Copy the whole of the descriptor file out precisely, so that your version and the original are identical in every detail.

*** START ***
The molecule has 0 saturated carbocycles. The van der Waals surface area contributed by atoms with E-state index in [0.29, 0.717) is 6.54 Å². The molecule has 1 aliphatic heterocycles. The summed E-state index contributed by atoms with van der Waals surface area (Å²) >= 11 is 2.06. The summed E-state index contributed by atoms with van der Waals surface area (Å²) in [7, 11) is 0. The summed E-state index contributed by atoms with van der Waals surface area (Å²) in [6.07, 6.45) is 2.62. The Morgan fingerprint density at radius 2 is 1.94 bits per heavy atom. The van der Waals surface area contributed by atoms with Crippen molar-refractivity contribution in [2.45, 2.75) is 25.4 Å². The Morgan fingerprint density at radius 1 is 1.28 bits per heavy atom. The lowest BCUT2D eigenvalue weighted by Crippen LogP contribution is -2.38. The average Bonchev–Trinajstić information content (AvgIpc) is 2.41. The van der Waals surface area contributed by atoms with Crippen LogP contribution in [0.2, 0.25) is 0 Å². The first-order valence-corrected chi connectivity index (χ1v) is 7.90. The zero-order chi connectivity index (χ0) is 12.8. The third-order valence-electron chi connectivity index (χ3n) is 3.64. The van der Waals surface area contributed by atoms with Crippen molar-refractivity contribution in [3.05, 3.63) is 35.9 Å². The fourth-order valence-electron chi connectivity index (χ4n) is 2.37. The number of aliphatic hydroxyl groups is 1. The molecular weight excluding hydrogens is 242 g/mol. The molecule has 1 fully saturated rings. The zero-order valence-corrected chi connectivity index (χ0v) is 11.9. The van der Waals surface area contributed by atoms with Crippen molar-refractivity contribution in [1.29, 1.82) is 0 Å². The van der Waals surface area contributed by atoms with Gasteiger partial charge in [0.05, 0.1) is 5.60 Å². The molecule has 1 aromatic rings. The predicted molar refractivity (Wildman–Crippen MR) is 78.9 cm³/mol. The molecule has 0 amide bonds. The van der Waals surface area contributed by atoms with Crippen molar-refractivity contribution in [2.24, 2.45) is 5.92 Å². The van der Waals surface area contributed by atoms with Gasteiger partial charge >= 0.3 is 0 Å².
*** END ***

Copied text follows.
The molecule has 0 saturated carbocycles. The van der Waals surface area contributed by atoms with E-state index in [0.29, 0.717) is 6.54 Å². The molecule has 1 aliphatic heterocycles. The summed E-state index contributed by atoms with van der Waals surface area (Å²) >= 11 is 2.06. The summed E-state index contributed by atoms with van der Waals surface area (Å²) in [7, 11) is 0. The summed E-state index contributed by atoms with van der Waals surface area (Å²) in [6.07, 6.45) is 2.62. The Morgan fingerprint density at radius 2 is 1.94 bits per heavy atom. The van der Waals surface area contributed by atoms with Crippen molar-refractivity contribution in [2.45, 2.75) is 25.4 Å². The Morgan fingerprint density at radius 1 is 1.28 bits per heavy atom. The lowest BCUT2D eigenvalue weighted by Crippen LogP contribution is -2.38. The average Bonchev–Trinajstić information content (AvgIpc) is 2.41. The van der Waals surface area contributed by atoms with Crippen LogP contribution in [0.2, 0.25) is 0 Å². The first-order valence-corrected chi connectivity index (χ1v) is 7.90. The zero-order chi connectivity index (χ0) is 12.8. The third-order valence-electron chi connectivity index (χ3n) is 3.64. The van der Waals surface area contributed by atoms with Crippen molar-refractivity contribution in [3.05, 3.63) is 35.9 Å². The fourth-order valence-electron chi connectivity index (χ4n) is 2.37. The number of aliphatic hydroxyl groups is 1. The molecular weight excluding hydrogens is 242 g/mol. The molecule has 1 fully saturated rings. The zero-order valence-corrected chi connectivity index (χ0v) is 11.9. The van der Waals surface area contributed by atoms with Crippen molar-refractivity contribution in [1.29, 1.82) is 0 Å². The van der Waals surface area contributed by atoms with Gasteiger partial charge in [0.05, 0.1) is 5.60 Å². The molecule has 1 aromatic rings. The predicted molar refractivity (Wildman–Crippen MR) is 78.9 cm³/mol. The molecule has 0 amide bonds. The van der Waals surface area contributed by atoms with Crippen molar-refractivity contribution in [2.24, 2.45) is 5.92 Å². The van der Waals surface area contributed by atoms with Gasteiger partial charge >= 0.3 is 0 Å².